Monday, December 3, 2018
The American Immigration Council Asista Immigration Assistance, Harvard Immigration and Refugee Clinical Program, Her Justice, Immigrant Defense Project, Northwest Immigrant Rights Project, and Southern Poverty Law Center filed a legal brief on Friday that argues that President Donald Trump’s designation of Matthew G. Whitaker as acting attorney general is unlawful. As a result, the brief asserts, Whitaker lacks the authority to review a Board of Immigration Appeals ruling.
In November 2018, President Trump appointed Whitaker in an acting position to replace former Attorney General Jeff Sessions. The amicus (friend of the court) brief argues that Whitaker’s designation is unconstitutional, and therefore, he lacks authority to exercise the powers of the head of the Justice Department. These powers include referring already-decided immigration cases to himself in order to revisit their holdings.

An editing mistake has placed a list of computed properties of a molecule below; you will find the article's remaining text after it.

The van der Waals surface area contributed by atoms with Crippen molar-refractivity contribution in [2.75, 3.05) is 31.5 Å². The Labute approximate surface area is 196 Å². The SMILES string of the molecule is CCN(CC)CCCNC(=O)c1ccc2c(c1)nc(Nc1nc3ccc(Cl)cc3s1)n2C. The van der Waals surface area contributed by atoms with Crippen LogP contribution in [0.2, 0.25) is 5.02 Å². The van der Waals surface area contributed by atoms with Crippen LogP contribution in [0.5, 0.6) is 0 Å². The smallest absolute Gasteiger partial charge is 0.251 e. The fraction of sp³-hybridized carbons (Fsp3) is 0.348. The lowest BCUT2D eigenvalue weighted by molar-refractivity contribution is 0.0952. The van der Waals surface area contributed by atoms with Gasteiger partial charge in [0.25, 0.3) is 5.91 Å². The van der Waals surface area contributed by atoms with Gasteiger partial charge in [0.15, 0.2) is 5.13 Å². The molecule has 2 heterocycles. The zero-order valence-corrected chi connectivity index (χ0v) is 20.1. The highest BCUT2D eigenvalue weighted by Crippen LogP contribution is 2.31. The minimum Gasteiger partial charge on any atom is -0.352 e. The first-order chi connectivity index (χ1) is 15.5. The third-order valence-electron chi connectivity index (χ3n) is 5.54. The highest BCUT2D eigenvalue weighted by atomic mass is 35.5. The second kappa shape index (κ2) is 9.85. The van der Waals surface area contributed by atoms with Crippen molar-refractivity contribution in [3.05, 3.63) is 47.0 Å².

The brief was filed in Matter of Negusie, a case in which Sessions referred to himself the question of whether asylum seekers found to be persecutors may continue to qualify for asylum by showing they acted under coercion or duress.
The brief argues that Whitaker’s designation as acting attorney general violates the Appointments Clause of the Constitution and a specific federal statute governing succession to the Office of the Attorney General. Also outlined in the brief are the critical flaws in the Department of Justice’s Office of Legal Counsel’s opinion that was issued to defend Whitaker’s designation.
“We can add the Appointments Clause to the long and growing list of constitutional protections this president has overrun. The result here is that Mr. Negusie’s fate could be decided by an illegitimate attorney general. It would be a travesty if the U.S. Justice Department, the agency responsible for law enforcement, followed such a lawless path,” said Robert N. Weiner, partner at the law firm of Arnold & Porter.
The amicus brief was authored by the Council and the law firm of Arnold & Porter Kaye Scholer LLP.
You can view the full brief online here.